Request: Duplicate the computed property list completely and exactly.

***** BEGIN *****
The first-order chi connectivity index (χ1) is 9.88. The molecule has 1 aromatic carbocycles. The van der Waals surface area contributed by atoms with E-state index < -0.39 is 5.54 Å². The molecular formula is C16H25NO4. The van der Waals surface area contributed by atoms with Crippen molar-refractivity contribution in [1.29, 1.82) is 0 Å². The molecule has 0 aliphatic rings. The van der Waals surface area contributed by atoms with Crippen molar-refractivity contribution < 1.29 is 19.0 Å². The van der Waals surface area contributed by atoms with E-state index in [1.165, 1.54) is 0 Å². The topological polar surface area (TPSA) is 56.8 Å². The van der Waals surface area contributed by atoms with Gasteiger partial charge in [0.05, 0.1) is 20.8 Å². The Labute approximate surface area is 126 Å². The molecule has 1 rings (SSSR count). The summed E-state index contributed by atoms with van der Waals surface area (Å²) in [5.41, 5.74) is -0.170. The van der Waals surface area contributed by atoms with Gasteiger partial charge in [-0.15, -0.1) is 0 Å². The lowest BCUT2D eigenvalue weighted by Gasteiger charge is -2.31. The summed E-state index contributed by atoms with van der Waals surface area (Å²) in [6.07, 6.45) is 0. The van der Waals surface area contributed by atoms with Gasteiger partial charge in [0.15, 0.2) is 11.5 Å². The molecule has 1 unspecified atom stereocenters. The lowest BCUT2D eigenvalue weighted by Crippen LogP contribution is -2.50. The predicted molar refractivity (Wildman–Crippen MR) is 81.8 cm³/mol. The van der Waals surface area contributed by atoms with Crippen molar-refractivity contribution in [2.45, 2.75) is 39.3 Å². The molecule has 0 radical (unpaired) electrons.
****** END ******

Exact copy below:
The first-order chi connectivity index (χ1) is 9.88. The molecule has 1 aromatic carbocycles. The van der Waals surface area contributed by atoms with E-state index < -0.39 is 5.54 Å². The molecular formula is C16H25NO4. The van der Waals surface area contributed by atoms with Crippen molar-refractivity contribution in [1.29, 1.82) is 0 Å². The molecule has 0 aliphatic rings. The van der Waals surface area contributed by atoms with Crippen molar-refractivity contribution < 1.29 is 19.0 Å². The van der Waals surface area contributed by atoms with E-state index in [1.165, 1.54) is 0 Å². The topological polar surface area (TPSA) is 56.8 Å². The van der Waals surface area contributed by atoms with Gasteiger partial charge in [0.05, 0.1) is 20.8 Å². The Labute approximate surface area is 126 Å². The molecule has 1 rings (SSSR count). The summed E-state index contributed by atoms with van der Waals surface area (Å²) in [5.41, 5.74) is -0.170. The van der Waals surface area contributed by atoms with Gasteiger partial charge in [-0.15, -0.1) is 0 Å². The lowest BCUT2D eigenvalue weighted by Gasteiger charge is -2.31. The summed E-state index contributed by atoms with van der Waals surface area (Å²) in [6.07, 6.45) is 0. The van der Waals surface area contributed by atoms with Gasteiger partial charge in [0.15, 0.2) is 11.5 Å². The molecule has 1 unspecified atom stereocenters. The lowest BCUT2D eigenvalue weighted by Crippen LogP contribution is -2.50. The predicted molar refractivity (Wildman–Crippen MR) is 81.8 cm³/mol. The van der Waals surface area contributed by atoms with Crippen molar-refractivity contribution in [2.45, 2.75) is 39.3 Å². The molecule has 0 radical (unpaired) electrons.